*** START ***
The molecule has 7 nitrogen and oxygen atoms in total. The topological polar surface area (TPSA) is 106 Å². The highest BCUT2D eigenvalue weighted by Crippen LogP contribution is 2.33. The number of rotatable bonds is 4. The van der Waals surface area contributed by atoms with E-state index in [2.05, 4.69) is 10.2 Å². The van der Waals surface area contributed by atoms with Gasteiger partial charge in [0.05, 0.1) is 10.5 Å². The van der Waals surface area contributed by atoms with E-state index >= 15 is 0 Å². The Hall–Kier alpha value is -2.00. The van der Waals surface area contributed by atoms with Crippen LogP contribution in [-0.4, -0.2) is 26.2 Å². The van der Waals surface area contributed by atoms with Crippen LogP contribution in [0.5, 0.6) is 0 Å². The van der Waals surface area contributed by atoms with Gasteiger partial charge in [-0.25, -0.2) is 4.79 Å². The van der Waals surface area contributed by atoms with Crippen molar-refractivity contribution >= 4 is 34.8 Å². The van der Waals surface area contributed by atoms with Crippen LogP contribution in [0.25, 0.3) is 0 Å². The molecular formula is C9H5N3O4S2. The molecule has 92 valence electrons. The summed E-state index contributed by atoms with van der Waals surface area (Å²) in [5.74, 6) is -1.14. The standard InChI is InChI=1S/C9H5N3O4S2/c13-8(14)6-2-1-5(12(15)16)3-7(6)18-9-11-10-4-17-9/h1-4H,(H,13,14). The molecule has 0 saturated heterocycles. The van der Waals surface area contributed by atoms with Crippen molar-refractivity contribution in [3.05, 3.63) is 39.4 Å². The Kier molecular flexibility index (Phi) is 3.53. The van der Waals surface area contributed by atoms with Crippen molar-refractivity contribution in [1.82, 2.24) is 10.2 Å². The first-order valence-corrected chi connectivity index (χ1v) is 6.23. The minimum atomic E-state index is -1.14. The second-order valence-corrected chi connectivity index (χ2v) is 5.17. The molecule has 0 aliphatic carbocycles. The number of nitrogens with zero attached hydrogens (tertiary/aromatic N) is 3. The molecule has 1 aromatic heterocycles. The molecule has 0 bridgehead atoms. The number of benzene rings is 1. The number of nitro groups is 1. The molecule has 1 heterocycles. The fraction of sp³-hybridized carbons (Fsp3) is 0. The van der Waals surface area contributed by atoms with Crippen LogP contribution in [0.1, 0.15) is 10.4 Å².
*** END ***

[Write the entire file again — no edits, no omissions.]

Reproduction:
The molecule has 7 nitrogen and oxygen atoms in total. The topological polar surface area (TPSA) is 106 Å². The highest BCUT2D eigenvalue weighted by Crippen LogP contribution is 2.33. The number of rotatable bonds is 4. The van der Waals surface area contributed by atoms with E-state index in [2.05, 4.69) is 10.2 Å². The van der Waals surface area contributed by atoms with Gasteiger partial charge in [0.05, 0.1) is 10.5 Å². The van der Waals surface area contributed by atoms with E-state index >= 15 is 0 Å². The Hall–Kier alpha value is -2.00. The van der Waals surface area contributed by atoms with Crippen LogP contribution in [-0.4, -0.2) is 26.2 Å². The van der Waals surface area contributed by atoms with Crippen LogP contribution in [0.5, 0.6) is 0 Å². The van der Waals surface area contributed by atoms with Gasteiger partial charge in [-0.25, -0.2) is 4.79 Å². The van der Waals surface area contributed by atoms with Crippen molar-refractivity contribution >= 4 is 34.8 Å². The van der Waals surface area contributed by atoms with Crippen LogP contribution in [0.25, 0.3) is 0 Å². The molecular formula is C9H5N3O4S2. The molecule has 92 valence electrons. The summed E-state index contributed by atoms with van der Waals surface area (Å²) in [5.74, 6) is -1.14. The standard InChI is InChI=1S/C9H5N3O4S2/c13-8(14)6-2-1-5(12(15)16)3-7(6)18-9-11-10-4-17-9/h1-4H,(H,13,14). The molecule has 0 saturated heterocycles. The van der Waals surface area contributed by atoms with Crippen molar-refractivity contribution in [3.05, 3.63) is 39.4 Å². The Kier molecular flexibility index (Phi) is 3.53. The van der Waals surface area contributed by atoms with Crippen molar-refractivity contribution in [1.82, 2.24) is 10.2 Å². The first-order valence-corrected chi connectivity index (χ1v) is 6.23. The minimum atomic E-state index is -1.14. The second-order valence-corrected chi connectivity index (χ2v) is 5.17. The molecule has 0 aliphatic carbocycles. The number of nitrogens with zero attached hydrogens (tertiary/aromatic N) is 3. The molecule has 1 aromatic heterocycles. The molecule has 0 bridgehead atoms. The number of benzene rings is 1. The number of nitro groups is 1. The molecule has 1 heterocycles. The fraction of sp³-hybridized carbons (Fsp3) is 0. The van der Waals surface area contributed by atoms with Crippen LogP contribution in [0.1, 0.15) is 10.4 Å².